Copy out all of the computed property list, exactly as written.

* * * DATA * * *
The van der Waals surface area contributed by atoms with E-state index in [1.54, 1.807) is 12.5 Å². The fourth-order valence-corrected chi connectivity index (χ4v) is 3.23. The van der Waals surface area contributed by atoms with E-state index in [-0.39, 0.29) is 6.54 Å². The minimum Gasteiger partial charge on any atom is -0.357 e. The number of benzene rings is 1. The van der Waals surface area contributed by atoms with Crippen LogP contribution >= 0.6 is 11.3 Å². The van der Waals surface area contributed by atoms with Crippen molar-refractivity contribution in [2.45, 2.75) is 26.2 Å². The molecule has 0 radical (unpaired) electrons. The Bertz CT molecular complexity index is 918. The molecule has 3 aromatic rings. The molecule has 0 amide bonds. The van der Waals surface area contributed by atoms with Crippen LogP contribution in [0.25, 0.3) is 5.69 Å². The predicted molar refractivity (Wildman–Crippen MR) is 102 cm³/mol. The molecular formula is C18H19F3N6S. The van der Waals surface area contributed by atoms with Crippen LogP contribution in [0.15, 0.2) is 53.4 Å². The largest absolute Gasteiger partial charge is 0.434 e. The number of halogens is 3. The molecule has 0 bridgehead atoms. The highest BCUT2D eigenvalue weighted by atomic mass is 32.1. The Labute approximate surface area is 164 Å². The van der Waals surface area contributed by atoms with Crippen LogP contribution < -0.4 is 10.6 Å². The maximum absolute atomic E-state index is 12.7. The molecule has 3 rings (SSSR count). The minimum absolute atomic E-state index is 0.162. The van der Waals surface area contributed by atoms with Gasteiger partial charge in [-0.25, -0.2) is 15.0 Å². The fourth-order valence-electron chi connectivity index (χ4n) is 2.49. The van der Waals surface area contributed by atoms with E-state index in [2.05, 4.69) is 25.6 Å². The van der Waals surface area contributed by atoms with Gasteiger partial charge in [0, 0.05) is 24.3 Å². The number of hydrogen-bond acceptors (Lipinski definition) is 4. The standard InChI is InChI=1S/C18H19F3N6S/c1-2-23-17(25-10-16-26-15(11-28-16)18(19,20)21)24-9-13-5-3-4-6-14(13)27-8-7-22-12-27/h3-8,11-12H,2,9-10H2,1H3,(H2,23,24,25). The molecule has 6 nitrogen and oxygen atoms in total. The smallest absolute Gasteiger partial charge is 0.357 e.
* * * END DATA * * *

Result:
The van der Waals surface area contributed by atoms with E-state index in [1.54, 1.807) is 12.5 Å². The fourth-order valence-corrected chi connectivity index (χ4v) is 3.23. The van der Waals surface area contributed by atoms with E-state index in [-0.39, 0.29) is 6.54 Å². The minimum Gasteiger partial charge on any atom is -0.357 e. The number of benzene rings is 1. The van der Waals surface area contributed by atoms with Crippen LogP contribution >= 0.6 is 11.3 Å². The van der Waals surface area contributed by atoms with Crippen molar-refractivity contribution in [2.45, 2.75) is 26.2 Å². The molecule has 0 radical (unpaired) electrons. The Bertz CT molecular complexity index is 918. The molecule has 3 aromatic rings. The molecule has 0 amide bonds. The van der Waals surface area contributed by atoms with Crippen LogP contribution in [0.25, 0.3) is 5.69 Å². The predicted molar refractivity (Wildman–Crippen MR) is 102 cm³/mol. The molecular formula is C18H19F3N6S. The van der Waals surface area contributed by atoms with Crippen LogP contribution in [0.15, 0.2) is 53.4 Å². The largest absolute Gasteiger partial charge is 0.434 e. The number of halogens is 3. The molecule has 0 bridgehead atoms. The highest BCUT2D eigenvalue weighted by atomic mass is 32.1. The Labute approximate surface area is 164 Å². The van der Waals surface area contributed by atoms with Crippen LogP contribution < -0.4 is 10.6 Å². The maximum absolute atomic E-state index is 12.7. The molecule has 3 rings (SSSR count). The minimum absolute atomic E-state index is 0.162. The van der Waals surface area contributed by atoms with Gasteiger partial charge in [-0.25, -0.2) is 15.0 Å². The fourth-order valence-electron chi connectivity index (χ4n) is 2.49. The van der Waals surface area contributed by atoms with E-state index in [2.05, 4.69) is 25.6 Å². The van der Waals surface area contributed by atoms with Gasteiger partial charge in [0, 0.05) is 24.3 Å². The number of hydrogen-bond acceptors (Lipinski definition) is 4. The standard InChI is InChI=1S/C18H19F3N6S/c1-2-23-17(25-10-16-26-15(11-28-16)18(19,20)21)24-9-13-5-3-4-6-14(13)27-8-7-22-12-27/h3-8,11-12H,2,9-10H2,1H3,(H2,23,24,25). The molecule has 6 nitrogen and oxygen atoms in total. The smallest absolute Gasteiger partial charge is 0.357 e.